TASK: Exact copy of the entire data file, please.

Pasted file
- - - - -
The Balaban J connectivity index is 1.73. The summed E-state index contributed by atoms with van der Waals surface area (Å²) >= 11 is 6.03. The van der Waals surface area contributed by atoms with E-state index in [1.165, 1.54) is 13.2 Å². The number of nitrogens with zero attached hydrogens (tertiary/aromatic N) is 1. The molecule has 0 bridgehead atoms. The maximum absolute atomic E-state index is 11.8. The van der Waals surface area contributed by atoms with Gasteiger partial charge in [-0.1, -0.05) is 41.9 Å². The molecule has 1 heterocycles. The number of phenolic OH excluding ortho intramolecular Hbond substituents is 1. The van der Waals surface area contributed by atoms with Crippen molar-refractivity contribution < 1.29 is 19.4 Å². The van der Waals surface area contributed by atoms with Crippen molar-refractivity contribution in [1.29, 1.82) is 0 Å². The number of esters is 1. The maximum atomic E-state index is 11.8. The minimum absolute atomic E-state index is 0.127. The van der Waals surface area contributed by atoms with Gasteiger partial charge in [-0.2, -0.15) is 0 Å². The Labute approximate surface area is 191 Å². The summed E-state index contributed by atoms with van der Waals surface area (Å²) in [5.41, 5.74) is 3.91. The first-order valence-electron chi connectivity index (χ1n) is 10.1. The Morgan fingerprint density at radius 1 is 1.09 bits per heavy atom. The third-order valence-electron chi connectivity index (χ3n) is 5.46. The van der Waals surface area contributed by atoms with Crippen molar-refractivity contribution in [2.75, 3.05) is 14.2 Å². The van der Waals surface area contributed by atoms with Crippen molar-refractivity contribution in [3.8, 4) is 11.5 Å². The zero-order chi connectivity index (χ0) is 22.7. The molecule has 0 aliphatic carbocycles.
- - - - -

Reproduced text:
The Balaban J connectivity index is 1.73. The summed E-state index contributed by atoms with van der Waals surface area (Å²) >= 11 is 6.03. The van der Waals surface area contributed by atoms with E-state index in [1.165, 1.54) is 13.2 Å². The number of nitrogens with zero attached hydrogens (tertiary/aromatic N) is 1. The molecule has 0 bridgehead atoms. The maximum absolute atomic E-state index is 11.8. The van der Waals surface area contributed by atoms with Gasteiger partial charge in [-0.1, -0.05) is 41.9 Å². The molecule has 1 heterocycles. The number of phenolic OH excluding ortho intramolecular Hbond substituents is 1. The van der Waals surface area contributed by atoms with Crippen molar-refractivity contribution < 1.29 is 19.4 Å². The van der Waals surface area contributed by atoms with Crippen molar-refractivity contribution in [1.29, 1.82) is 0 Å². The number of esters is 1. The maximum atomic E-state index is 11.8. The minimum absolute atomic E-state index is 0.127. The van der Waals surface area contributed by atoms with Gasteiger partial charge in [-0.2, -0.15) is 0 Å². The Labute approximate surface area is 191 Å². The summed E-state index contributed by atoms with van der Waals surface area (Å²) in [5.41, 5.74) is 3.91. The first-order valence-electron chi connectivity index (χ1n) is 10.1. The Morgan fingerprint density at radius 1 is 1.09 bits per heavy atom. The third-order valence-electron chi connectivity index (χ3n) is 5.46. The van der Waals surface area contributed by atoms with Crippen molar-refractivity contribution in [2.75, 3.05) is 14.2 Å². The van der Waals surface area contributed by atoms with Crippen molar-refractivity contribution in [3.8, 4) is 11.5 Å². The zero-order chi connectivity index (χ0) is 22.7. The molecule has 0 aliphatic carbocycles.